Retail Foodservice

Asian Flavors Permeate Retail Foodservice

Photograph: Shutterstock

Ethnic foods are taking up more real estate in supermarket aisles, so it should be no surprise to see more diversity—particularly Asian dishes—on the prepared foods and in-store restaurant side as well.

Historically, Italian, Mexican and Chinese have been the go-to global cuisines for many Americans, but younger consumers and more diverse generations are driving demand for alternatives, including Vietnamese, Thai, Japanese, Filipino and more. 

Younger consumers drive demand

Gen Z and younger millennials are especially fond of ethnic foods: 54% of Gen Zers and 52% of younger millennials say they are more interested in trying ethnic flavors than they were a year ago, according to Technomic’s 2017 Flavor report. 

And those younger, more diverse shoppers find a diverse menu appealing. According to the Flavor report, 43% of consumers aged 18- to 34-years old say they like dishes that feature a fusion of flavors from more than one type of cuisine. That gives supermarkets a potential leg up on restaurants, where mixing and matching of ethnic styles isn’t always feasible.

Globally diverse food bars allow customers to enjoy a variety of Asian favorites, from steamed edamame to dumplings, short ribs, spring rolls, sesame noodles, rice and noodle bowls and Asian-style slaw. Specialized bars featuring Asian staples like ramen and poke are popping up as well. In Portland, Oreg., Zupan’s Markets installed a make-your-own poke bar that stocks five kinds of poke and all the fixings.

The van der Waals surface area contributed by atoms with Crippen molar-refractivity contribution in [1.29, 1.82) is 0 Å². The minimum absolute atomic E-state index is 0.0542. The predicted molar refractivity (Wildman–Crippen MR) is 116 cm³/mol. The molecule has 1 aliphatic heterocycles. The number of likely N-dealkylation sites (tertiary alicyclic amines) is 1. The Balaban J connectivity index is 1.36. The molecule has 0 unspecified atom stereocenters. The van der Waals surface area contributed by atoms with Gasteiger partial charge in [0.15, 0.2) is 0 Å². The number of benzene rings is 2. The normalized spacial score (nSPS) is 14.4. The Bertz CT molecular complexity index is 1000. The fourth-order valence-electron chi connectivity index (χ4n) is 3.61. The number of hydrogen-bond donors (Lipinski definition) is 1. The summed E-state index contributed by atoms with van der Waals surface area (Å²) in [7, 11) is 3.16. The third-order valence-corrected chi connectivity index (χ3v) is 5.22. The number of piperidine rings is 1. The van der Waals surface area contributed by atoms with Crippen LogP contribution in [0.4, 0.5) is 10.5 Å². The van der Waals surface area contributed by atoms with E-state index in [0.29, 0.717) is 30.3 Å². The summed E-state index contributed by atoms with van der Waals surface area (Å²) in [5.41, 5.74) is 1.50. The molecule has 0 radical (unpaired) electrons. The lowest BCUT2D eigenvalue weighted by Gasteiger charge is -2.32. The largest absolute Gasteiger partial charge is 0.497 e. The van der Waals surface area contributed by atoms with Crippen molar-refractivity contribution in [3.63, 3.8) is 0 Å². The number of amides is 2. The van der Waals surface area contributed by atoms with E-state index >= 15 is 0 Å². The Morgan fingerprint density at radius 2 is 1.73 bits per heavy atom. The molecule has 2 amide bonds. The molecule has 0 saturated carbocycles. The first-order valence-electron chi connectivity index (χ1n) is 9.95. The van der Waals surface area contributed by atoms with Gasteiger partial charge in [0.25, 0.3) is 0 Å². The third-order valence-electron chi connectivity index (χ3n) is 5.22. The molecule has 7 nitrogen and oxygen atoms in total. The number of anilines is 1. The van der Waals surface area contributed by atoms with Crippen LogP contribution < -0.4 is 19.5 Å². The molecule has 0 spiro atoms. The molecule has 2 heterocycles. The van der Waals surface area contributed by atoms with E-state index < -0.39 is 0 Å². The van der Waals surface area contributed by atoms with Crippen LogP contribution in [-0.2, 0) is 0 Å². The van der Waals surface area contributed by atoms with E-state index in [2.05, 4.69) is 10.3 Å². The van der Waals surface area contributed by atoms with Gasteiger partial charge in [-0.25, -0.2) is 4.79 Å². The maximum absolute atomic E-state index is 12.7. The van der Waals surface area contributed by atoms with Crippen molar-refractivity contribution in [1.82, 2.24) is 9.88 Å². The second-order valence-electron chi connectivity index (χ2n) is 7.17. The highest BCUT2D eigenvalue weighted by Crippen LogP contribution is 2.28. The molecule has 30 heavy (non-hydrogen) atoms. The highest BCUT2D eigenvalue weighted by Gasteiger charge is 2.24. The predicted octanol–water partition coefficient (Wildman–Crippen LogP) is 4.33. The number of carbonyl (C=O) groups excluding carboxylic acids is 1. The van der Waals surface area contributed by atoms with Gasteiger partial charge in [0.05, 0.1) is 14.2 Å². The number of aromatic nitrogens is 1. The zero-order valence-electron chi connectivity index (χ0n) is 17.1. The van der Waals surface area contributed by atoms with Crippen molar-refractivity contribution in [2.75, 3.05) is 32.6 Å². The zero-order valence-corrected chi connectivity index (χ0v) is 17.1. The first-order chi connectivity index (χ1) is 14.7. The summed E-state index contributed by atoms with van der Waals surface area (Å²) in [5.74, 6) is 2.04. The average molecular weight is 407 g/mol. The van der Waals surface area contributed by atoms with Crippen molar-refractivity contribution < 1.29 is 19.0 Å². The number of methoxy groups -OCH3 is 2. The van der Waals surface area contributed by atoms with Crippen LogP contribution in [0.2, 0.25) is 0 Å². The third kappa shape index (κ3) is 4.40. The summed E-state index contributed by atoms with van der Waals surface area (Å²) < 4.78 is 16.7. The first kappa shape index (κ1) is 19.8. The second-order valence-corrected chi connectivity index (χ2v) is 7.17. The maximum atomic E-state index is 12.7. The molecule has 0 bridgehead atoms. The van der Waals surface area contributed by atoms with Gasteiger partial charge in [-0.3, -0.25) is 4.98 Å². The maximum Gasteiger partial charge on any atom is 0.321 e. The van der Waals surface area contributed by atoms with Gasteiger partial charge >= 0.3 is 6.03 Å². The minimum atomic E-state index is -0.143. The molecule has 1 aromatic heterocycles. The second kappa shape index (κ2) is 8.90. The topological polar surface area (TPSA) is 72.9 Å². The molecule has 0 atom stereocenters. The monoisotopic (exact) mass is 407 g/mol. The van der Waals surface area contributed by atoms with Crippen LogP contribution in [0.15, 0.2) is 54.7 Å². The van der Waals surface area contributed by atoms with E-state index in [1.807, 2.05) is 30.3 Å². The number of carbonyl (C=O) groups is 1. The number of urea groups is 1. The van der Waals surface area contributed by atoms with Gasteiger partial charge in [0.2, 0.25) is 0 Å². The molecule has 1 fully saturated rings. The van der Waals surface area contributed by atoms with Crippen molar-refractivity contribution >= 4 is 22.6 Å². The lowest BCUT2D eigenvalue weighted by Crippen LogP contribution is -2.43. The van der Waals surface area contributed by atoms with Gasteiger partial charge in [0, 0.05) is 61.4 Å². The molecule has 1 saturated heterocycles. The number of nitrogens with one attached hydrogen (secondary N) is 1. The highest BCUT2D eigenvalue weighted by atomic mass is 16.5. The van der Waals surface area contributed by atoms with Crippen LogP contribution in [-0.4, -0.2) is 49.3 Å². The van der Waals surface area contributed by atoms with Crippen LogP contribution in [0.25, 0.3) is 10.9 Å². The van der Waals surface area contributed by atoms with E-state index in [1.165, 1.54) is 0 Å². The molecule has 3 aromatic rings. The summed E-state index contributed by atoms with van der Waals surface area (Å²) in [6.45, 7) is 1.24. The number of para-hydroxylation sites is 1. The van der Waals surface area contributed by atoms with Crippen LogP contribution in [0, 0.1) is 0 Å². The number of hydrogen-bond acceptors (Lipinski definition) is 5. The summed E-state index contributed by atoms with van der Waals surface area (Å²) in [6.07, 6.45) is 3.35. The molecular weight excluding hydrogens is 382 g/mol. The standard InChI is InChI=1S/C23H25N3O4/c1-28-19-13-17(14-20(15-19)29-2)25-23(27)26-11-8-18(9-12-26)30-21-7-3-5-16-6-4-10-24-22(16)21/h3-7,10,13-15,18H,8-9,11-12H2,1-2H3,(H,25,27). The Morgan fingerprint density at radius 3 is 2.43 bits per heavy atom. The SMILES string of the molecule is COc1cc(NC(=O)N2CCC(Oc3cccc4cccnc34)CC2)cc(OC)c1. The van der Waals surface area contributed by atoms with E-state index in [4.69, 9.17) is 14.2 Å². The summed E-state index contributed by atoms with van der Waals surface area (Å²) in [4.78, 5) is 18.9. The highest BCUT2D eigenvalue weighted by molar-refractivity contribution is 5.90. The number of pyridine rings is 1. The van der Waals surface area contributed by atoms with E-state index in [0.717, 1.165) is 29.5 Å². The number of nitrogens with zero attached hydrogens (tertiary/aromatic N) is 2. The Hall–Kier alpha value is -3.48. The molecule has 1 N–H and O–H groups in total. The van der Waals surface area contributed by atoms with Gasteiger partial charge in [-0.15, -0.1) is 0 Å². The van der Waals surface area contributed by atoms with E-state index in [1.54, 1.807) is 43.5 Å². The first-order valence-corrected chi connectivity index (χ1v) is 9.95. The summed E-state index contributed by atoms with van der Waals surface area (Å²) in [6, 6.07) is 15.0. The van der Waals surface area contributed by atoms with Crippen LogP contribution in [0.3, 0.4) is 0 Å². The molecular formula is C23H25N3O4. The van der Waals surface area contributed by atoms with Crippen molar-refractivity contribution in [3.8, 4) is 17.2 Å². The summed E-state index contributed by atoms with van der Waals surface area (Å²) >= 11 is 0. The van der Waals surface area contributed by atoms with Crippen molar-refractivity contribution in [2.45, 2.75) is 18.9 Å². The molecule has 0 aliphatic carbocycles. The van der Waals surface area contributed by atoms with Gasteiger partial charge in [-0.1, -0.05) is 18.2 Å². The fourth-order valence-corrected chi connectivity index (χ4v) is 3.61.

More options in retail foodservice and grocery

These days, a full-fledged sushi preparation station is a mainstay in the average upscale grocery store, with both grab-and-go and made-to-order choices for shoppers.

Wow Bao, a Lettuce Entertain You Enterprises Asian restaurant concept that specializes in buns, dumplings and bowls, has branched out from a handful of supermarket locations to dozens across three states. 

Stir-fry stations at higher-volume stores tap into a range of Asian styles. At select Giant Eagle locations, customers can build their own stir-fry bowl at the Sizzling Wok station. Shoppers fill a bowl with a protein, vegetables and one of seven sauces, choose a heat level and turn it over to a wok chef for prep. Among the choices are pad thai, pho or Thai spicy curry chicken.

Retail grab-and-go options have proliferated as well. Wegman’s offers a lengthy Taste of Asia menu with choices such as: pot stickers and dumplings, fried rice, pepper steak with vegetable udon, a Thai crispy chicken with jasmine rice bowl, sesame chicken with vegetable lo mein, a Kung Pao chicken or shrimp meal power meal and a grilled tofu/tempeh power meal with garlic sauce.

From mainstream supermarkets to boutique gourmet groceries, demand for Asian flavors is shaping retail foodservice across the board.

This post is sponsored by Blount Fine Foods